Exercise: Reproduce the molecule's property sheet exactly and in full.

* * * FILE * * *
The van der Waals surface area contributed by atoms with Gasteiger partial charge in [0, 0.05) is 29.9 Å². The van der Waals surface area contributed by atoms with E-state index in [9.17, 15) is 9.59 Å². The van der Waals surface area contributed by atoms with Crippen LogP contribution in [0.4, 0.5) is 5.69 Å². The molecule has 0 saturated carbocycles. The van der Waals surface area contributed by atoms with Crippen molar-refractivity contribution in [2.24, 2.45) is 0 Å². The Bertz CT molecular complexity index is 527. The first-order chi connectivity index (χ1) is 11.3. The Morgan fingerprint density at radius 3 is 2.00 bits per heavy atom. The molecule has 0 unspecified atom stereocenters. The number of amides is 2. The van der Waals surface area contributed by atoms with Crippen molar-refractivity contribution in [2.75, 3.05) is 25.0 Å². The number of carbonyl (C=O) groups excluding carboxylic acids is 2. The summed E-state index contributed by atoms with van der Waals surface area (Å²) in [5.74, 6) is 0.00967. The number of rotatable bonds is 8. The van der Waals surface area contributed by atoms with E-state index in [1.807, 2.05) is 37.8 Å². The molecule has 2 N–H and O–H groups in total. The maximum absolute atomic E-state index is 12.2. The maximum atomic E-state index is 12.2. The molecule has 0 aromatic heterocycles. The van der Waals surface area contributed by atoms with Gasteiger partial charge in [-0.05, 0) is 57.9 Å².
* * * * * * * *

The van der Waals surface area contributed by atoms with Gasteiger partial charge in [0, 0.05) is 29.9 Å². The van der Waals surface area contributed by atoms with E-state index in [9.17, 15) is 9.59 Å². The van der Waals surface area contributed by atoms with Crippen LogP contribution in [0.4, 0.5) is 5.69 Å². The molecule has 0 saturated carbocycles. The van der Waals surface area contributed by atoms with Crippen molar-refractivity contribution in [2.24, 2.45) is 0 Å². The Bertz CT molecular complexity index is 527. The first-order chi connectivity index (χ1) is 11.3. The Morgan fingerprint density at radius 3 is 2.00 bits per heavy atom. The molecule has 0 unspecified atom stereocenters. The number of amides is 2. The van der Waals surface area contributed by atoms with Crippen molar-refractivity contribution in [2.75, 3.05) is 25.0 Å². The number of carbonyl (C=O) groups excluding carboxylic acids is 2. The summed E-state index contributed by atoms with van der Waals surface area (Å²) in [5.74, 6) is 0.00967. The number of rotatable bonds is 8. The van der Waals surface area contributed by atoms with E-state index in [1.807, 2.05) is 37.8 Å². The molecule has 2 N–H and O–H groups in total. The maximum absolute atomic E-state index is 12.2. The maximum atomic E-state index is 12.2. The molecule has 0 aromatic heterocycles. The van der Waals surface area contributed by atoms with Gasteiger partial charge in [-0.05, 0) is 57.9 Å².